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California's housing market is still in turmoil with foreclosures, short sales and only a relative handful of new homes being built.

The bottom line, at least as shown by the 2010 census, is that California wound up with the nation's second lowest rate of home ownership, just ahead of New York, or third lowest if the District of Columbia is included, according to a new Census Bureau report.

California had 12.2 million housing units in 2000, the Census Bureau says, and while its population was growing by 10 percent during the succeeding decade, housing units rose by 12 percent to 13.7 million, of which 12.6 million were occupied. But those occupied by owners increased by just 7.5 percent.

That meant that 55.9 percent of California's houses, apartments, condominiums and other forms of housing were occupied by owners, barely higher than New York's 53.3 percent. Washington D.C.'s rate was 42 percent.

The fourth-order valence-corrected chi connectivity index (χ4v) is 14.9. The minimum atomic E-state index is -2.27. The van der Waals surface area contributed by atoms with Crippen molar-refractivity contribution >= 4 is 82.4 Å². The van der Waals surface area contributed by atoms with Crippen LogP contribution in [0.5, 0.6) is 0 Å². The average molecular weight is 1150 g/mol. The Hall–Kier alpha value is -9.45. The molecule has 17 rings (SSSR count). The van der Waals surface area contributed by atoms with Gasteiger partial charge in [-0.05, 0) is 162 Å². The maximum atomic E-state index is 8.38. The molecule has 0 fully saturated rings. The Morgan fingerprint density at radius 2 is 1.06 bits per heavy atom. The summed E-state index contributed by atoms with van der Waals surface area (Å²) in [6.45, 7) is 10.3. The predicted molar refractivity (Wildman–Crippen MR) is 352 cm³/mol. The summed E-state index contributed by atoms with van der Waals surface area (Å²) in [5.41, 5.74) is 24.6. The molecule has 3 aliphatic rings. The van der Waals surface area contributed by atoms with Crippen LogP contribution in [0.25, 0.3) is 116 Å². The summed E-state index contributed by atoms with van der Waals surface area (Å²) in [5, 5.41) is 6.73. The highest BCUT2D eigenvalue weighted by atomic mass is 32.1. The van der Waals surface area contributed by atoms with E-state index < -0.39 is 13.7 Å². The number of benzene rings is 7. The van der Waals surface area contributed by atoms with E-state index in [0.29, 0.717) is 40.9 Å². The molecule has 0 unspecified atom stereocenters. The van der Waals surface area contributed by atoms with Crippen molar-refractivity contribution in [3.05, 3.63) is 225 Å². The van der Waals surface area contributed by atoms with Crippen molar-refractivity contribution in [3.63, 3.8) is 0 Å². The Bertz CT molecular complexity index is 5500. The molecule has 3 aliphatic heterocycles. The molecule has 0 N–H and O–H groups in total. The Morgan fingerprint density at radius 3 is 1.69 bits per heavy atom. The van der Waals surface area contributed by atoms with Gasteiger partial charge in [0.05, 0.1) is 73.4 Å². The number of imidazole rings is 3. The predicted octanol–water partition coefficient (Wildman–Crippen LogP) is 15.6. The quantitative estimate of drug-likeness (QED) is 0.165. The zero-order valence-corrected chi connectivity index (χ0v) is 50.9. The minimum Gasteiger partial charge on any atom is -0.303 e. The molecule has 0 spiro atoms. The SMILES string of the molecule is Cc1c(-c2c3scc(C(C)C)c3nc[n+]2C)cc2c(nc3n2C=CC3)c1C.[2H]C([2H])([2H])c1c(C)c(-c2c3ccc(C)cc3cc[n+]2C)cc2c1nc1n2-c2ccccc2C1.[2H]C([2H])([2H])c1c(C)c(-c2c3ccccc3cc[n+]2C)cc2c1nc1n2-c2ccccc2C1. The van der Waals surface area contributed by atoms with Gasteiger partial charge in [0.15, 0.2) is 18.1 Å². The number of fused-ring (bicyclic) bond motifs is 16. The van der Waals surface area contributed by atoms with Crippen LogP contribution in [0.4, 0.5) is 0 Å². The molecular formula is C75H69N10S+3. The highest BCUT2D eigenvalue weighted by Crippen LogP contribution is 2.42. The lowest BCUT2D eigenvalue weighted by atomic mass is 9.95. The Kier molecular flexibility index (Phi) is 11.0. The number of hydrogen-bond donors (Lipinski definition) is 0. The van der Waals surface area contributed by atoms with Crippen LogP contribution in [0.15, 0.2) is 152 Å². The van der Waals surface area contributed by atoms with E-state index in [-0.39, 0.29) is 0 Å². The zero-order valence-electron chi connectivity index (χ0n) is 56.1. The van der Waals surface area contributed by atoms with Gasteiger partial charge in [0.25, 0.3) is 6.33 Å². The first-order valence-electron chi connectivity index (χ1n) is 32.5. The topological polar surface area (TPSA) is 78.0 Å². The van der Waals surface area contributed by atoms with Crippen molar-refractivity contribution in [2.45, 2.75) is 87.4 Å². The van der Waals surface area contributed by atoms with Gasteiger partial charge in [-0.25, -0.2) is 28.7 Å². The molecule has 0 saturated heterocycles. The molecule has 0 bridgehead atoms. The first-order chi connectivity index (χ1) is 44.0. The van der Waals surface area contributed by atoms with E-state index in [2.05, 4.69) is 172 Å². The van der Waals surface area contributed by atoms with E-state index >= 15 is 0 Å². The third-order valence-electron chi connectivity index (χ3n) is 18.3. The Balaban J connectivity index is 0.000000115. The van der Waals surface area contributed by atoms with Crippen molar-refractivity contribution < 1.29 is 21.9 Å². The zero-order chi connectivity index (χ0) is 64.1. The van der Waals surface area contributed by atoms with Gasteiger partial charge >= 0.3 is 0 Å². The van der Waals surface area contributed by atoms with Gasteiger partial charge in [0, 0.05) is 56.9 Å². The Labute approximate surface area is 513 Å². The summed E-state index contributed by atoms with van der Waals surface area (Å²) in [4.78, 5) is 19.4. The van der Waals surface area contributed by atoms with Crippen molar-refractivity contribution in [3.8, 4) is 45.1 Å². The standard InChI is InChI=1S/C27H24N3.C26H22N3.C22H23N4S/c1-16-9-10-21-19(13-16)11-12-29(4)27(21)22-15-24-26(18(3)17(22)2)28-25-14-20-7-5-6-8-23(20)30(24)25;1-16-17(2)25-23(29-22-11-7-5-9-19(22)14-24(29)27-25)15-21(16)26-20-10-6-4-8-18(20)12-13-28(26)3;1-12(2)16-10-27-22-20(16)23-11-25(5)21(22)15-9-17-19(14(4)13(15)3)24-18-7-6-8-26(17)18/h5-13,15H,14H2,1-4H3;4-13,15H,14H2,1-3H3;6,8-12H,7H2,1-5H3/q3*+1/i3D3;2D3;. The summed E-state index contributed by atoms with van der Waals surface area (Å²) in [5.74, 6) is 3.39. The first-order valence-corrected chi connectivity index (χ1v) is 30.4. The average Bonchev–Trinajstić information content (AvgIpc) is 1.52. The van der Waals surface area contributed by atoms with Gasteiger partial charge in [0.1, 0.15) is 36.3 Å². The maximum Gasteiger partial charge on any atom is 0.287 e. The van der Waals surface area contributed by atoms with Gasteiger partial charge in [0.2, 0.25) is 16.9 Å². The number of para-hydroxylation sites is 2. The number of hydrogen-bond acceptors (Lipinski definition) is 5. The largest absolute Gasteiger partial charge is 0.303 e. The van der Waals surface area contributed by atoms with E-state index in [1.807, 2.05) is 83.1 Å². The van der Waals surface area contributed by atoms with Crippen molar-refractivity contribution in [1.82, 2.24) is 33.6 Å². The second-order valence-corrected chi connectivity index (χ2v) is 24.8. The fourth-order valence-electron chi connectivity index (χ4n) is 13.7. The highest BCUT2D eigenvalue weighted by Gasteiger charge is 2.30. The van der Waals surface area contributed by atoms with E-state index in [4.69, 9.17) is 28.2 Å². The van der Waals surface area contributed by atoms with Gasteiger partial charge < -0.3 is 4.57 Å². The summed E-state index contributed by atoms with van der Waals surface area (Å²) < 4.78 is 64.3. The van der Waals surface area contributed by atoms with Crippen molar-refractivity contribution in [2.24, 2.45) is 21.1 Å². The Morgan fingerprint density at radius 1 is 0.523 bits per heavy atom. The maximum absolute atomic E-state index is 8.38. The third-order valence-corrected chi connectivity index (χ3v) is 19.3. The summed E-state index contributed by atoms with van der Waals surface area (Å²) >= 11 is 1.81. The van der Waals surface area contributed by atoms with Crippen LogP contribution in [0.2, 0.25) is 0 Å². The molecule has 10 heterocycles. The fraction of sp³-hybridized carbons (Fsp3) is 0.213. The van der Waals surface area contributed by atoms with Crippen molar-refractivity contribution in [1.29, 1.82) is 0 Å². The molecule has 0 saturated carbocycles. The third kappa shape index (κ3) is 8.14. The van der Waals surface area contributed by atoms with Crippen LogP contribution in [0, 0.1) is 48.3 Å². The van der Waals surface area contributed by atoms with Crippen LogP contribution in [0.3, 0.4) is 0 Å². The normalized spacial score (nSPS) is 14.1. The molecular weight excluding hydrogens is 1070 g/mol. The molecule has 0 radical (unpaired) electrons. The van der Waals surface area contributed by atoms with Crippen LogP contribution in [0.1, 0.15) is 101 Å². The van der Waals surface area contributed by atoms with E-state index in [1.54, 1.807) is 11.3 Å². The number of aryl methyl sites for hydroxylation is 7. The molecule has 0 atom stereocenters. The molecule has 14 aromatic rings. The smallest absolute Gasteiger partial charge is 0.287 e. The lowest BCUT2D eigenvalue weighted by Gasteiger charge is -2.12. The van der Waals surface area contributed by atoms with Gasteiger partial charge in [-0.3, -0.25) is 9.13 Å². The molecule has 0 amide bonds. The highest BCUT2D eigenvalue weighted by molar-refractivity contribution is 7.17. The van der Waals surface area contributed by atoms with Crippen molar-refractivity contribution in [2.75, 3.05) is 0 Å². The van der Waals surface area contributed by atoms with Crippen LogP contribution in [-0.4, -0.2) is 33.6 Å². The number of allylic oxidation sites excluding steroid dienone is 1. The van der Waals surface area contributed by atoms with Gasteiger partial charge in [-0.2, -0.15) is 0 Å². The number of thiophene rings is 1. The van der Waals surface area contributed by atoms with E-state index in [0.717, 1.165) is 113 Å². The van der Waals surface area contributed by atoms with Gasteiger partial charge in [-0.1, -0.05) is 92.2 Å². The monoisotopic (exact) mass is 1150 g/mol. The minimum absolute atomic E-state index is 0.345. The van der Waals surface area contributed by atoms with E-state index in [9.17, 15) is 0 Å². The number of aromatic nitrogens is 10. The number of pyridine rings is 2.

West Virginia, one of the nation's poorest states, had the highest rate of home ownership at 73.4 percent. The national rate was 65.1 percent. Overall, the Census Bureau said, the South and the West, which are the nation's fastest growing regions in population, also led in housing growth.


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